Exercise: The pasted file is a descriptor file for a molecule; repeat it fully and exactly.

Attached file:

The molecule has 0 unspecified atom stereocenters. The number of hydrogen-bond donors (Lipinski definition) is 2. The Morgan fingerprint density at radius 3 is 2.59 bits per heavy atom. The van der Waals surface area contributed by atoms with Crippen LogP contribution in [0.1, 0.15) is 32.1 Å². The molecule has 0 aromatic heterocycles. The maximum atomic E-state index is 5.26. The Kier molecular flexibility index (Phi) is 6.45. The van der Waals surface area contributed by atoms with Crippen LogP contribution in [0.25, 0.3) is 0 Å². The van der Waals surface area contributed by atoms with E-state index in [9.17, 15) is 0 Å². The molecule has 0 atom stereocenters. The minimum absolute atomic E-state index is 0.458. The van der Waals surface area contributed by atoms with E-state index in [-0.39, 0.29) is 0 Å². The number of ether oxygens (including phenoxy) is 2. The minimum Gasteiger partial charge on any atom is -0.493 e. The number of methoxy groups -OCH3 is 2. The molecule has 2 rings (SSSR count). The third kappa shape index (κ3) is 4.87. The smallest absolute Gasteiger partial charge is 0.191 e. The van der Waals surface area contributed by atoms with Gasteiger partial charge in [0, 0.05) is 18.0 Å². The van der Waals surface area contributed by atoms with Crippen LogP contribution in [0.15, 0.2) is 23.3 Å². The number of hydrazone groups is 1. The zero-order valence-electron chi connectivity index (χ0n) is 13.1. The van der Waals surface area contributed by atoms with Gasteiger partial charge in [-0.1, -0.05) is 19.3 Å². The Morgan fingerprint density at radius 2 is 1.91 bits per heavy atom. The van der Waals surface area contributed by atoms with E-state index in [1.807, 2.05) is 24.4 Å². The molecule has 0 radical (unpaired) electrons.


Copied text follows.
The molecule has 0 unspecified atom stereocenters. The number of hydrogen-bond donors (Lipinski definition) is 2. The Morgan fingerprint density at radius 3 is 2.59 bits per heavy atom. The van der Waals surface area contributed by atoms with Crippen LogP contribution in [0.1, 0.15) is 32.1 Å². The molecule has 0 aromatic heterocycles. The maximum atomic E-state index is 5.26. The Kier molecular flexibility index (Phi) is 6.45. The van der Waals surface area contributed by atoms with Crippen LogP contribution in [0.25, 0.3) is 0 Å². The van der Waals surface area contributed by atoms with E-state index in [9.17, 15) is 0 Å². The molecule has 0 atom stereocenters. The minimum absolute atomic E-state index is 0.458. The van der Waals surface area contributed by atoms with E-state index in [-0.39, 0.29) is 0 Å². The number of ether oxygens (including phenoxy) is 2. The minimum Gasteiger partial charge on any atom is -0.493 e. The number of methoxy groups -OCH3 is 2. The molecule has 2 rings (SSSR count). The third kappa shape index (κ3) is 4.87. The smallest absolute Gasteiger partial charge is 0.191 e. The van der Waals surface area contributed by atoms with Gasteiger partial charge in [0, 0.05) is 18.0 Å². The van der Waals surface area contributed by atoms with Crippen LogP contribution in [0.15, 0.2) is 23.3 Å². The number of hydrazone groups is 1. The zero-order valence-electron chi connectivity index (χ0n) is 13.1. The van der Waals surface area contributed by atoms with Gasteiger partial charge in [-0.1, -0.05) is 19.3 Å². The Morgan fingerprint density at radius 2 is 1.91 bits per heavy atom. The van der Waals surface area contributed by atoms with E-state index in [1.807, 2.05) is 24.4 Å². The molecule has 0 radical (unpaired) electrons.